caravan route between Damascus
and as the gate to central Syria. The Crusaders
briefly conquered Adhri'at, then known as Adratum
during the reign of Baldwin II of Jerusalem
According to Yaqut al-Hamawi
, in the early 13th-century during Ayyubid
was "celebrated for the many learned men who were natives of the place."
Later, under the Mamluks
and the Ottomans
, the city maintained its importance.
In 1596 Daraa appeared in the Ottoman
tax registers as Madinat Idra'a
and was part of the nahiya
of Butayna in the Qada
. It had an entirely Muslim
population consisting of 120 households and 45 bachelors. A 40% tax−rate was levied on wheat
, summer crops, goats and/or beehives; a total of 26,500 akçe
In 1838, Eli Smith
as a Muslim, Catholic and Greek Orthodox village in the Nukrah region, south of Eshmiskin
By the 20th-century Adhri'at gained its modern name "Daraa." Following the Ottomans' construction of the Hejaz Railway
, it became a chief junction of the railroad. In both his book Seven Pillars
and a 1919 letter to a military colleague, T. E. Lawrence
describes an episode on 20 November 1917 while reconnoitering Deraa in disguise when he was captured by the Ottoman military, heavily beaten, and sexually abused by the local Bey
and his guardsmen.
Daraa is the southernmost city of Syria on the border with Jordan
and a major midpoint between Damascus and Amman
After the Ba'ath Party
gained power following the 1963 coup
, the new interior minister Amin al-Hafiz
appointed Abd al-Rahman al-Khlayfawi as governor of Daraa until 1965.
Daraa had recently, before the Syrian Civil War
, suffered from reduced water supply in the region, and been straining under the influx of internal refugees who were forced to leave their northeastern lands, due to a drought exacerbated by the government's lack of provision.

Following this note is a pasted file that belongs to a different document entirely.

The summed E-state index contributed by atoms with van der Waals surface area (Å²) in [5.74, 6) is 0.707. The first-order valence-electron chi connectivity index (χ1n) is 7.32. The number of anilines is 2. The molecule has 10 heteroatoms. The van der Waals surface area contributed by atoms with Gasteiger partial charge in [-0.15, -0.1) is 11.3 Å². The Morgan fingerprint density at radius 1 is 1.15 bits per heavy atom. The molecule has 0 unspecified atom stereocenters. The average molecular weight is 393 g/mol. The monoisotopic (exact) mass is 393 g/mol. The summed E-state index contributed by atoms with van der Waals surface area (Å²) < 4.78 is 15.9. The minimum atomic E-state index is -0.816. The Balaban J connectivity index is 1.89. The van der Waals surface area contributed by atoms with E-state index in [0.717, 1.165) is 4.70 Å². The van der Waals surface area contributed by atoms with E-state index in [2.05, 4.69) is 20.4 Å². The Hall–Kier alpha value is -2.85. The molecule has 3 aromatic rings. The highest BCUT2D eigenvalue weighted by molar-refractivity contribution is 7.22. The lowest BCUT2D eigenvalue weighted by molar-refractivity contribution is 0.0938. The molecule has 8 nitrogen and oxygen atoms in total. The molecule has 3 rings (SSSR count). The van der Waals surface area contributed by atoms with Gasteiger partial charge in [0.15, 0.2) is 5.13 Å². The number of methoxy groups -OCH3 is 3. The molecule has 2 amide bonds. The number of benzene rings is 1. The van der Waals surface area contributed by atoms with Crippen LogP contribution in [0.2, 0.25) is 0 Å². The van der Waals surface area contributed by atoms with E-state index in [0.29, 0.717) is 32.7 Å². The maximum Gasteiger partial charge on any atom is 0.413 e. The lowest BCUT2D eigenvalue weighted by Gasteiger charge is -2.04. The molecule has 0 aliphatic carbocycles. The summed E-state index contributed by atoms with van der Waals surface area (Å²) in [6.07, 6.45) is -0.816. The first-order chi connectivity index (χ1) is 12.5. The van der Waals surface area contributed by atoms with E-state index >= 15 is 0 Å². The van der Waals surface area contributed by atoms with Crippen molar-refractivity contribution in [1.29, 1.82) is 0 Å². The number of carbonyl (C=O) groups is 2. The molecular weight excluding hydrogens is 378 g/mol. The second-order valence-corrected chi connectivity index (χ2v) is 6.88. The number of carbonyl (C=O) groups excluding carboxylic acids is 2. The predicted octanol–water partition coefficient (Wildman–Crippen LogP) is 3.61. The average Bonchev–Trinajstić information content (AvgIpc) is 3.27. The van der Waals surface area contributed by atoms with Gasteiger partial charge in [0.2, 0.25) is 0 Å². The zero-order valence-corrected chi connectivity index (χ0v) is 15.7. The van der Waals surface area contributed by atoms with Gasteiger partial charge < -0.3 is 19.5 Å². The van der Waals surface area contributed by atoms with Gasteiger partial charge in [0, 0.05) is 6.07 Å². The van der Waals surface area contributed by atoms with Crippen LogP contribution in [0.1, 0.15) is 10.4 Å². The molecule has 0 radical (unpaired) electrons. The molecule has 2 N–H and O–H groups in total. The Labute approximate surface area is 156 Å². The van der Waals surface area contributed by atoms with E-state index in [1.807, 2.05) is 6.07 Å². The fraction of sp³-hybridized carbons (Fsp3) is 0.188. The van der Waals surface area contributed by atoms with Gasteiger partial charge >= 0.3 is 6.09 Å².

Syrian Civil War
Protests in 2013
The city of Daraa played an important role by the start of the 2011 uprising
against the government led by President Bashar al-Assad
as part of the Arab Spring
protests. The uprising was sparked on the 6th of March 2011, when 15 youths were arrested for scrawling graffiti on their school wall denouncing the Assad regime. The family and friends of the detained youths and many of their supporters marched on the streets on the 15th of March, demanding their release. According to activists, this protest was faced with Syrian security forces opening fire on the protesters killing three people.
Protests continued daily. During this time the local courthouse, the Ba'ath party headquarters in the city, and the Syriatel
building owned by Rami Makhlouf
, a cousin of President Assad, were set on fire. What followed was a government assault on the city as violence continued and intensified all across Syria. On 25 April 2011, the Syrian military launched a large operation in Daraa
in a crackdown on protesters.
The operation lasted until 5 May 2011. In June 2011, United Nations
investigators found that over 240 civilians had been killed.
On 16 February 2012, the Syrian Army reportedly attacked Daraa, shelling the city heavily. This was apparently because, "Daraa has been regaining its role in the uprising. Demonstrations resumed and the FSA
provided security for protests in some parts of the city." The attack was part of a security force push "to regain control of areas they lost in recent weeks", indicating that the FSA in Daraa had taken control of parts of the city. Security forces attacked at least three districts, but FSA fighters fought back, firing at Syrian Army roadblocks and buildings housing security police and militiamen. On 14 March 2012, the FSA
controlled at least one main district in the city of Daraa (Al-Balad district) which made the Syrian army attack it by firing anti-aircraft guns into buildings of the FSA-controlled district.
In early June 2017, much of the city of Daraa was reported to have been destroyed by protracted fighting.
On 12 July 2018, the battle for Daraa ended after several days of intense clashes between the Syrian Army and rebel forces, some of which agreed to terms of reconciliation. The Syrian Army retook the city fully.
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Last edited on 31 March 2021, at 02:25